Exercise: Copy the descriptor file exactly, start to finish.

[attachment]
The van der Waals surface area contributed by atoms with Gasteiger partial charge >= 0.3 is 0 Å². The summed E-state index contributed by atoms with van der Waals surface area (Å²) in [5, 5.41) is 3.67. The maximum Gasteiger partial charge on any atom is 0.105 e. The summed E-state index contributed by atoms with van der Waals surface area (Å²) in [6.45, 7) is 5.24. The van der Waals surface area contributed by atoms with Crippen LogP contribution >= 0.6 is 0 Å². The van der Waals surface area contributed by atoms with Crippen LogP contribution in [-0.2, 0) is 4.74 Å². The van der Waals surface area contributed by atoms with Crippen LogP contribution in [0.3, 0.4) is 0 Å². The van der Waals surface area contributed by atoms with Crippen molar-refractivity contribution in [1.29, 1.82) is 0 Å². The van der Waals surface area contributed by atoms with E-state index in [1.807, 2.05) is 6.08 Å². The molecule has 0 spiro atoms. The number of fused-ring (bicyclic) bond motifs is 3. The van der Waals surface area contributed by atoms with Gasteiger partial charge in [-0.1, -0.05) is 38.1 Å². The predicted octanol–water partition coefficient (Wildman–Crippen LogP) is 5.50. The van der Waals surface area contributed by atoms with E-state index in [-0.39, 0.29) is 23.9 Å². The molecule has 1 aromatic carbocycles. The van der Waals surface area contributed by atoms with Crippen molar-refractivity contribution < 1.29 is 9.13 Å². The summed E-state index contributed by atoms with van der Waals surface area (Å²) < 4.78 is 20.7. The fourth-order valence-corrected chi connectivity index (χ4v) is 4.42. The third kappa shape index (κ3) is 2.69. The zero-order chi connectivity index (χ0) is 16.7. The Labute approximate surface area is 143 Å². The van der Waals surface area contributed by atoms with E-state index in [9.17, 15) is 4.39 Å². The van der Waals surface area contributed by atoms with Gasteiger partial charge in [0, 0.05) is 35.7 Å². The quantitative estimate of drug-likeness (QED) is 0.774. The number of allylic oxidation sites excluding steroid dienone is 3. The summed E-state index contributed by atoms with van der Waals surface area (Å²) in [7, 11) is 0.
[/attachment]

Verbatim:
The van der Waals surface area contributed by atoms with Gasteiger partial charge >= 0.3 is 0 Å². The summed E-state index contributed by atoms with van der Waals surface area (Å²) in [5, 5.41) is 3.67. The maximum Gasteiger partial charge on any atom is 0.105 e. The summed E-state index contributed by atoms with van der Waals surface area (Å²) in [6.45, 7) is 5.24. The van der Waals surface area contributed by atoms with Crippen LogP contribution >= 0.6 is 0 Å². The van der Waals surface area contributed by atoms with Crippen LogP contribution in [-0.2, 0) is 4.74 Å². The van der Waals surface area contributed by atoms with Crippen LogP contribution in [0.3, 0.4) is 0 Å². The van der Waals surface area contributed by atoms with Crippen molar-refractivity contribution in [1.29, 1.82) is 0 Å². The van der Waals surface area contributed by atoms with E-state index in [1.807, 2.05) is 6.08 Å². The molecule has 0 spiro atoms. The number of fused-ring (bicyclic) bond motifs is 3. The van der Waals surface area contributed by atoms with Gasteiger partial charge in [-0.1, -0.05) is 38.1 Å². The predicted octanol–water partition coefficient (Wildman–Crippen LogP) is 5.50. The van der Waals surface area contributed by atoms with E-state index in [-0.39, 0.29) is 23.9 Å². The molecule has 1 aromatic carbocycles. The van der Waals surface area contributed by atoms with Crippen molar-refractivity contribution < 1.29 is 9.13 Å². The summed E-state index contributed by atoms with van der Waals surface area (Å²) < 4.78 is 20.7. The fourth-order valence-corrected chi connectivity index (χ4v) is 4.42. The third kappa shape index (κ3) is 2.69. The zero-order chi connectivity index (χ0) is 16.7. The Labute approximate surface area is 143 Å². The van der Waals surface area contributed by atoms with E-state index in [9.17, 15) is 4.39 Å². The van der Waals surface area contributed by atoms with Gasteiger partial charge in [0, 0.05) is 35.7 Å². The quantitative estimate of drug-likeness (QED) is 0.774. The number of allylic oxidation sites excluding steroid dienone is 3. The summed E-state index contributed by atoms with van der Waals surface area (Å²) in [7, 11) is 0.